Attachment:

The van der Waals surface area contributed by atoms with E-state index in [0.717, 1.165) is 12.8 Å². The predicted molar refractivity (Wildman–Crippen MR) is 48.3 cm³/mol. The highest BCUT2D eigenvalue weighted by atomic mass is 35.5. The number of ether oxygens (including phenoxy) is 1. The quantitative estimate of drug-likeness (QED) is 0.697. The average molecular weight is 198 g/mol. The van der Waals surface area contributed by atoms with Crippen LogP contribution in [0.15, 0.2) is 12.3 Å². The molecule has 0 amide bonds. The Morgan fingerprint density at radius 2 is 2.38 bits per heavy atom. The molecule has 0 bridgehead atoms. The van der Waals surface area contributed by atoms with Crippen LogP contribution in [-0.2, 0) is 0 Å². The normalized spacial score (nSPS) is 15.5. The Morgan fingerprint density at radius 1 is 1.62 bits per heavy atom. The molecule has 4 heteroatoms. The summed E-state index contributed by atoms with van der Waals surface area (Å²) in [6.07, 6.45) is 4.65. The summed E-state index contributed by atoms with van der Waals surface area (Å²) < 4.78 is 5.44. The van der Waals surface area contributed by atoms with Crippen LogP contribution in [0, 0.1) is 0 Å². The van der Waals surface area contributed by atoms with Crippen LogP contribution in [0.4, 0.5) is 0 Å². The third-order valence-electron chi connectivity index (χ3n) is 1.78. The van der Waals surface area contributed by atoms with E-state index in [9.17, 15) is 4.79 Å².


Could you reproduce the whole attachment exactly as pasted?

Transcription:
The van der Waals surface area contributed by atoms with E-state index in [0.717, 1.165) is 12.8 Å². The predicted molar refractivity (Wildman–Crippen MR) is 48.3 cm³/mol. The highest BCUT2D eigenvalue weighted by atomic mass is 35.5. The number of ether oxygens (including phenoxy) is 1. The quantitative estimate of drug-likeness (QED) is 0.697. The average molecular weight is 198 g/mol. The van der Waals surface area contributed by atoms with Crippen LogP contribution in [0.15, 0.2) is 12.3 Å². The molecule has 0 amide bonds. The Morgan fingerprint density at radius 2 is 2.38 bits per heavy atom. The molecule has 0 bridgehead atoms. The van der Waals surface area contributed by atoms with Crippen LogP contribution in [-0.2, 0) is 0 Å². The normalized spacial score (nSPS) is 15.5. The Morgan fingerprint density at radius 1 is 1.62 bits per heavy atom. The molecule has 4 heteroatoms. The summed E-state index contributed by atoms with van der Waals surface area (Å²) in [6.07, 6.45) is 4.65. The summed E-state index contributed by atoms with van der Waals surface area (Å²) < 4.78 is 5.44. The van der Waals surface area contributed by atoms with Crippen LogP contribution in [0, 0.1) is 0 Å². The van der Waals surface area contributed by atoms with Crippen LogP contribution in [0.4, 0.5) is 0 Å². The third-order valence-electron chi connectivity index (χ3n) is 1.78. The van der Waals surface area contributed by atoms with E-state index in [9.17, 15) is 4.79 Å².